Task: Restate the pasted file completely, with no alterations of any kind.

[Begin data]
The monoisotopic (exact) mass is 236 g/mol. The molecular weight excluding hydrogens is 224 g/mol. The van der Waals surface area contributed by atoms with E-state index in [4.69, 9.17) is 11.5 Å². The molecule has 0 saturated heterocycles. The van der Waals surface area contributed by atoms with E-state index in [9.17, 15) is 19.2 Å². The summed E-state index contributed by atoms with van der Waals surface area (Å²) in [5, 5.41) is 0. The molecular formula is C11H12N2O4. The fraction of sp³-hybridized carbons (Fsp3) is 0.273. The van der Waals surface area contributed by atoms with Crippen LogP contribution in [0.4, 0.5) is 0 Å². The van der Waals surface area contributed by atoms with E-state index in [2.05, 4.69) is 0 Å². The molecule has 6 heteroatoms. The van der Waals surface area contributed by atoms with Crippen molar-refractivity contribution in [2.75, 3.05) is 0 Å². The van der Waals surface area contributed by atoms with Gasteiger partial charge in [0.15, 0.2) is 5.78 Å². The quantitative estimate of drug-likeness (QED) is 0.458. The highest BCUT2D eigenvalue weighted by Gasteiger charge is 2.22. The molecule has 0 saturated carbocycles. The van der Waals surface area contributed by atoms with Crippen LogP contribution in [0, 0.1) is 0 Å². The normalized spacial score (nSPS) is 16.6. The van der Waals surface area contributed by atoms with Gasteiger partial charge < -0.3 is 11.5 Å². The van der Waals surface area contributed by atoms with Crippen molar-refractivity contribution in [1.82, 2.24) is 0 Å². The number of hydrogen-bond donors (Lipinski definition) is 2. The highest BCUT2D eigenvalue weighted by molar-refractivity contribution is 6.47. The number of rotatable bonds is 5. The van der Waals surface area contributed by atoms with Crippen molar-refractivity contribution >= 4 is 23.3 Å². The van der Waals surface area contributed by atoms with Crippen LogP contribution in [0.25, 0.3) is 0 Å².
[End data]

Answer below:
The monoisotopic (exact) mass is 236 g/mol. The molecular weight excluding hydrogens is 224 g/mol. The van der Waals surface area contributed by atoms with E-state index in [4.69, 9.17) is 11.5 Å². The molecule has 0 saturated heterocycles. The van der Waals surface area contributed by atoms with E-state index in [9.17, 15) is 19.2 Å². The summed E-state index contributed by atoms with van der Waals surface area (Å²) in [5, 5.41) is 0. The molecular formula is C11H12N2O4. The fraction of sp³-hybridized carbons (Fsp3) is 0.273. The van der Waals surface area contributed by atoms with Crippen LogP contribution in [0.4, 0.5) is 0 Å². The van der Waals surface area contributed by atoms with E-state index in [2.05, 4.69) is 0 Å². The molecule has 6 heteroatoms. The van der Waals surface area contributed by atoms with Crippen molar-refractivity contribution in [2.75, 3.05) is 0 Å². The van der Waals surface area contributed by atoms with Gasteiger partial charge in [0.15, 0.2) is 5.78 Å². The quantitative estimate of drug-likeness (QED) is 0.458. The highest BCUT2D eigenvalue weighted by Gasteiger charge is 2.22. The molecule has 0 saturated carbocycles. The van der Waals surface area contributed by atoms with Crippen LogP contribution in [0, 0.1) is 0 Å². The normalized spacial score (nSPS) is 16.6. The van der Waals surface area contributed by atoms with Gasteiger partial charge < -0.3 is 11.5 Å². The van der Waals surface area contributed by atoms with Crippen molar-refractivity contribution in [1.82, 2.24) is 0 Å². The number of hydrogen-bond donors (Lipinski definition) is 2. The highest BCUT2D eigenvalue weighted by molar-refractivity contribution is 6.47. The number of rotatable bonds is 5. The van der Waals surface area contributed by atoms with Crippen molar-refractivity contribution >= 4 is 23.3 Å². The van der Waals surface area contributed by atoms with Crippen LogP contribution in [0.25, 0.3) is 0 Å².